File(s) under embargo

1

year(s)

2

month(s)

18

day(s)

until file(s) become available

The Role of Religiosity in HPV Vaccination

thesis
posted on 01.08.2021, 00:00 authored by Ayokunle Olagoke
Abstract This dissertation clarified the roles that religiosity play in human papillomavirus (HPV) vaccination among Christian parents of unvaccinated adolescents. Although religiosity has been cited as a potent driver of vaccine decisions, its exact role has been unclear, making it hard to intervene effectively. Existing studies suggest that the uncertainty in the role of religiosity in HPV vaccination may be due to the non-monolithic nature of religiosity and variation in the psychosocial factors (threat appraisal, coping appraisal, and attitudes) emphasized in HPV messages. Understanding the role of religiosity is necessary to guide the development of interventions to increase HPV vaccination among religious parents. I administered a survey first to explore the association between three dimensions of religiosity (i.e., organizational, non-organizational, and intrinsic religiosity) and the intention to seek HPV information. Second, I examined the interdependent roles of the psychosocial factors to identify what factor may be more important to address when designing an HPV messaging intervention. Third, I created and tested an attitude-based religiously framed HPV message that addressed anti-vaccination religious beliefs using a randomized controlled trial. My findings showed no association between the three domains of religiosity and information-seeking intention. It also identified attitude towards vaccination as a mediator of the association between coping appraisal and vaccination intention. Finally, the religiously framed message targeted at parent's anti-vaccination attitudes effectively increased parents' vaccination intention compared to a secular HPV vaccination message from the Centers for Disease Control and prevention. In summary, this dissertation suggests that religiosity may not play a role in HPV information-seeking intention unless there is a deliberate effort to leverage religiosity to influence vaccination decisions. However, religiosity may play a positive role in increasing HPV vaccination intention through a scripture-embedded HPV vaccination message (merging scriptural references and scientific facts) that targets anti-vaccination religious beliefs. Therefore, future faith-based interventions can increase HPV vaccination among religious parents by identifying their most practiced religiosity domains, their anti-vaccination religious beliefs, and designing scripture-embedded messaging interventions to address their barrier beliefs. This approach may promote health equity in HPV vaccination by ensuring equitable messaging for religious parents.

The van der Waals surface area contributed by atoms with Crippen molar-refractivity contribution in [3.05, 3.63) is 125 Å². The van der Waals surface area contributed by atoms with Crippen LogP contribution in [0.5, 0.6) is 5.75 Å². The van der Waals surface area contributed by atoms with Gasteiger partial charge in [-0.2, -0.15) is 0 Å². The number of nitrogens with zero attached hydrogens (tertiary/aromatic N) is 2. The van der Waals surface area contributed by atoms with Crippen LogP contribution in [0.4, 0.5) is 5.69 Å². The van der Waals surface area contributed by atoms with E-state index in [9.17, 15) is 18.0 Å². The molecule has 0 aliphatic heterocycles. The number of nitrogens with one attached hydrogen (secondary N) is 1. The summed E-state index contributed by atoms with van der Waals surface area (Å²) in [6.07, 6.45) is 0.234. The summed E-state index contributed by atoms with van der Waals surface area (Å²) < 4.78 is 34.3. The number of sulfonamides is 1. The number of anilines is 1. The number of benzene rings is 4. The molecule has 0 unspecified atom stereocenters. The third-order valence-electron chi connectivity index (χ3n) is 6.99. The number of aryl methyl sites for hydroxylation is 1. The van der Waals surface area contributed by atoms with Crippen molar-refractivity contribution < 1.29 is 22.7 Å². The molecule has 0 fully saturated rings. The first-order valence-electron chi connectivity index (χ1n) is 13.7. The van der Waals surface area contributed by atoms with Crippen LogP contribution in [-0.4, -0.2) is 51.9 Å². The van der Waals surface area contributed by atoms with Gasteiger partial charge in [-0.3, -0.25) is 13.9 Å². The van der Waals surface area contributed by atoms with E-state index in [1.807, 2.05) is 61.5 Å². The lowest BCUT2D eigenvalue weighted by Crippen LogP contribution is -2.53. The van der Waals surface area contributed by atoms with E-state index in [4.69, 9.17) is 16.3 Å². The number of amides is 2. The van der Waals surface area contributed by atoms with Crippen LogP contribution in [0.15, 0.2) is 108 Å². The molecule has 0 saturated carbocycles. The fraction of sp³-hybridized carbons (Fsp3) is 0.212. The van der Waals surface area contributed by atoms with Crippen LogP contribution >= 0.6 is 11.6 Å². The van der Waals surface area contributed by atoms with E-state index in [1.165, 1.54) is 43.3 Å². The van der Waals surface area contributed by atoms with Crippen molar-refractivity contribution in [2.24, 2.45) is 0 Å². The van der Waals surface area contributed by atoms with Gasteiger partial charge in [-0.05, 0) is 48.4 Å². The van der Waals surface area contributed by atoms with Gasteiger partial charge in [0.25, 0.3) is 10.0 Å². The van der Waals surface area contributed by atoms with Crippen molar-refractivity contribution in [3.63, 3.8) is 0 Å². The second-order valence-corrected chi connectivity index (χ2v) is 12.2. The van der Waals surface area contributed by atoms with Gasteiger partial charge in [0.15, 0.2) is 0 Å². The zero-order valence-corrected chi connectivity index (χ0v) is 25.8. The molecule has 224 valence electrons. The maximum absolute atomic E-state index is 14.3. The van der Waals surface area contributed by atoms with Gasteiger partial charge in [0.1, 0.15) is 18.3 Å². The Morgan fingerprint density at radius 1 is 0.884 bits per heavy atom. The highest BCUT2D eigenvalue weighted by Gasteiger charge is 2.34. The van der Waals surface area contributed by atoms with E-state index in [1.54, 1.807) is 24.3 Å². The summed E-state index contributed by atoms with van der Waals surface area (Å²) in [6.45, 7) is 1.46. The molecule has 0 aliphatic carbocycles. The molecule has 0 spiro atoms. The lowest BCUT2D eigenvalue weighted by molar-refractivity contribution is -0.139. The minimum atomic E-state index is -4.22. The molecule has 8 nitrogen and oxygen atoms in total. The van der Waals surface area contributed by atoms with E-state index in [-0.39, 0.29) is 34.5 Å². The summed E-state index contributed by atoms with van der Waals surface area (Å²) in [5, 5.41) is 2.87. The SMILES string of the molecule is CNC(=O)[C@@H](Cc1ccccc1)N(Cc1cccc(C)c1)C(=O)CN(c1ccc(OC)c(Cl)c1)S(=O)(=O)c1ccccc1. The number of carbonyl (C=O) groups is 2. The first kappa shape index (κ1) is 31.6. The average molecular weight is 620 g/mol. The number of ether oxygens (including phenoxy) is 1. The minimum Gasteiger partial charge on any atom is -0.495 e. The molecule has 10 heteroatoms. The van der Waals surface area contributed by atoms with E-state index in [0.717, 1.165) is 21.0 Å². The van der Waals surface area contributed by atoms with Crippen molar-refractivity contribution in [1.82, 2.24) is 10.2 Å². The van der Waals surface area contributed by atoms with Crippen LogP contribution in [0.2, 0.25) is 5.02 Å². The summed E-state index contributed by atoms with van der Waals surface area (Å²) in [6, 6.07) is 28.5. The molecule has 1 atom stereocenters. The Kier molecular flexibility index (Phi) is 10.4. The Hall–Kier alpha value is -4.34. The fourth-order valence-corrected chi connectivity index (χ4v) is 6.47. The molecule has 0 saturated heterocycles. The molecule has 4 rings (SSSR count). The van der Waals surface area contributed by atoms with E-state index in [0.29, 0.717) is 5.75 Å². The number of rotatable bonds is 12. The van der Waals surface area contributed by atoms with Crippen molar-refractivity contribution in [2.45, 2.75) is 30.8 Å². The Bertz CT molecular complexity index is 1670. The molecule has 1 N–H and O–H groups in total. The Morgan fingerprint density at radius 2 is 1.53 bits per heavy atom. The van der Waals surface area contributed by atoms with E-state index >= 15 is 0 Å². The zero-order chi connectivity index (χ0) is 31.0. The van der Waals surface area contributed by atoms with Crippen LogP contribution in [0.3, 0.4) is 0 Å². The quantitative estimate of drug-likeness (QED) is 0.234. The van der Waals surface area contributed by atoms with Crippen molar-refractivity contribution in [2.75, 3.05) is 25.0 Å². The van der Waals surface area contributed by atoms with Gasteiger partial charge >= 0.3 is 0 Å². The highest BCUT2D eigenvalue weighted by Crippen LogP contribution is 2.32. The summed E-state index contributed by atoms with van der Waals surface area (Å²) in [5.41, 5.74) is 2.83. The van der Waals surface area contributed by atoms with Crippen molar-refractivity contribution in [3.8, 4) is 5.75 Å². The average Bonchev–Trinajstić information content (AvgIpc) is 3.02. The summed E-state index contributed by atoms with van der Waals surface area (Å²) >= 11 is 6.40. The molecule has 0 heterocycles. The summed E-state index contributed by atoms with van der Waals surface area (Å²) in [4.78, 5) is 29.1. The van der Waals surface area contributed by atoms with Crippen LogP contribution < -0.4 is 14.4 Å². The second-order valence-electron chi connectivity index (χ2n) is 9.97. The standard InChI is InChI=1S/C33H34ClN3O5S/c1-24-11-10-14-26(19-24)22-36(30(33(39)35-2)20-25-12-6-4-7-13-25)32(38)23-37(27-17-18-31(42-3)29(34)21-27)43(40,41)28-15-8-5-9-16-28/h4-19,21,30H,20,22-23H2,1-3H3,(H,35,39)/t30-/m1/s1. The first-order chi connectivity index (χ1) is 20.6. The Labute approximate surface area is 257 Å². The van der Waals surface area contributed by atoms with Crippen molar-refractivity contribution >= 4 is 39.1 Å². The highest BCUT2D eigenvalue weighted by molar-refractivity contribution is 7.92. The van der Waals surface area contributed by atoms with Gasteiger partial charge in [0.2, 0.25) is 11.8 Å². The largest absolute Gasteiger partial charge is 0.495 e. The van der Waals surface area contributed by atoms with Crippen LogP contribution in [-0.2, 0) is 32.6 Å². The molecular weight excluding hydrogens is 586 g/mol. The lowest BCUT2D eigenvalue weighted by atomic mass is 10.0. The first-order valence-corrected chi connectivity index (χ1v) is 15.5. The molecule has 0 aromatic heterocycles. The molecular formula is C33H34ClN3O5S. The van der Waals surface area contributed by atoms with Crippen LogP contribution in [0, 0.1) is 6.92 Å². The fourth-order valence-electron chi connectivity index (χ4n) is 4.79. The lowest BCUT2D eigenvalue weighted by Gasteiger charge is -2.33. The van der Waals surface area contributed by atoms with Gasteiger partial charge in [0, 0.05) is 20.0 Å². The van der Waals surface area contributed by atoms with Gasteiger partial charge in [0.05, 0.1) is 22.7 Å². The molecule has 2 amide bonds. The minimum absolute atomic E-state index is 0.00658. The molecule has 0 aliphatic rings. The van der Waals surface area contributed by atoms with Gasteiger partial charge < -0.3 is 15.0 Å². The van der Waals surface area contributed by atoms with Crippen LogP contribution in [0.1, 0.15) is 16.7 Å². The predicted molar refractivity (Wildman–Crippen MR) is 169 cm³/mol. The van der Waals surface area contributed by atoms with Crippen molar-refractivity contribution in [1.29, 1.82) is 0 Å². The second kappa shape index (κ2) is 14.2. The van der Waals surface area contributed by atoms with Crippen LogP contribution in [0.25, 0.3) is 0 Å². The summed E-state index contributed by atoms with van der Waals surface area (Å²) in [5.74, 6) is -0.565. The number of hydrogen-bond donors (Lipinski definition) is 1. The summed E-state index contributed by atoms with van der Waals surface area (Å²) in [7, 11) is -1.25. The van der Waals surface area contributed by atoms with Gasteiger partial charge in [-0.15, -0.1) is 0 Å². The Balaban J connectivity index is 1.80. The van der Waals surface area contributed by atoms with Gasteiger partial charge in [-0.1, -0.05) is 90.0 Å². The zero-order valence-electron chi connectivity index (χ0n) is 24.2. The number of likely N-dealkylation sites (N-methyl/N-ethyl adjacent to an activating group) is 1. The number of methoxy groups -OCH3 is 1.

History

Advisor

Molina, Yamile

Chair

Molina, Yamile

Department

Public Health Sciences-Community Health Sciences

Degree Grantor

University of Illinois at Chicago

Degree Level

Doctoral

Degree name

PhD, Doctor of Philosophy

Committee Member

Boyd, Andrew Floyd, Brenikki Caskey, Rachel Hebert-Beirne, Jennifer

Submitted date

August 2021

Thesis type

application/pdf

Language

en

Usage metrics

Categories

Exports